Special Teams and Programs
The fire service has seen tremendous change in the last thirty years. No longer providing just fire suppression, the modern day fire department now provides a multitude of emergency services requiring specialized training and certification. Below are descriptions of the special programs within the Fairfield Fire Department
- Emergency Medical Response. Easily the single most significant change to the fire service was the addition of emergency medical response to the departments primary role. Today, EMS calls constitute fully 80 percent of fire department responses. The department dispatches to all medical emergencies with a minimum of one Paramedic per engine. Currently, all department members are either Paramedic or EMT-1 level certified.
- Hazardous Materials Team. As far back as November 2001, meetings of the Solano County Terrorism Working Group identified the lack of capability to respond and effectively mitigate major hazardous materials emergencies in Solano County. A plan was developed and initiated for the formation of a Hazardous Materials Response Team within Solano County. The Fairfield Fire Department played a major role in securing the needed funding to initiate the program. Today, this multi agency hazardous materials team is made up of 25 to 28 members from Fairfield and other local fire and law enforcement agencies. Members are trained to the hazardous materials technician and specialist levels, and are certified through the California State Fire Training Institute. The Solano County Office of Emergency Services provides program oversight and support for the team. The team became operational on January 1, 2005. Each team member trains twice a month and attends the annual "Haz-Mat Challenge Workshop". The hazardous materials response vehicle is currently housed at Fire Station 38 on Union Avenue, Fairfield.
- The Urban Search and Rescue (USAR) Team was created out of a need for specialized training in the area of trench rescue, above ground, and confined space emergencies. Under the leadership of Captain Monty Fortney, a fire department rescue team was established with the assistance of grants and donations from various organizations in the community. Team members have received specialized training to include confined-space rescue operations, trench rescue operations, and technical rescue operations (Rescue Systems I), which is recognized by the California State Fire Training Institute. Confined-space rescue capabilities are essential and required by OSHA in order to legally make confined-space rescues. The availability of the Confined Space Rescue Team is critical both to local industry as well as to our city’s water treatment and sewer treatment operations. Because of this need, local industry and businesses have stepped up to financially support our fire department team with the purchase of equipment and ongoing training.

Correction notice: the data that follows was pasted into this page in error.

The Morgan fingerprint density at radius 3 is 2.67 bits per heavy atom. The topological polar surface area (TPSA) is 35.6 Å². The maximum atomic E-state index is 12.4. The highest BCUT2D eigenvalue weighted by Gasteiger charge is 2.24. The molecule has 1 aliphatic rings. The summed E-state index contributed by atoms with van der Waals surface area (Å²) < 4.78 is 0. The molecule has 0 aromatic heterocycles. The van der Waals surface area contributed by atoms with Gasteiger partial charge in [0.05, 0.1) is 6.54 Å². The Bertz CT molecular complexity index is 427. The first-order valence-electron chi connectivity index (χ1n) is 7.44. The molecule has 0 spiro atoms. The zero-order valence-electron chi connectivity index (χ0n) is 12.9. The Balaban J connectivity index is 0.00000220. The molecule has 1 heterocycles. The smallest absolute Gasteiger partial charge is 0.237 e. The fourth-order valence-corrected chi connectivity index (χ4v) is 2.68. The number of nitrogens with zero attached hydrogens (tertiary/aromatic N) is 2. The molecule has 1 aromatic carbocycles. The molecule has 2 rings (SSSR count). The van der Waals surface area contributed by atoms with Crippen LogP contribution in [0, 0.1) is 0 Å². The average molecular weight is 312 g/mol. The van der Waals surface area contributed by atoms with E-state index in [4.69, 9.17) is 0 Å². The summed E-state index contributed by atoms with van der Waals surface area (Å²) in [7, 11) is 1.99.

- Fire Investigation Team. The California Fire Code charges the fire chief with the responsibility of investigating the cause and origin of every fire. In our department, a team of volunteer investigators performs this function for suspicious fires. The majority of fires are investigated and documented by the shift captains and the responding fire crews. However, if there is a fatality, a high-dollar loss, or any other unusual circumstance, the fire investigation team will be paged to respond to the scene. These team members are volunteers and respond on their days (or nights) off in the event of a call-out.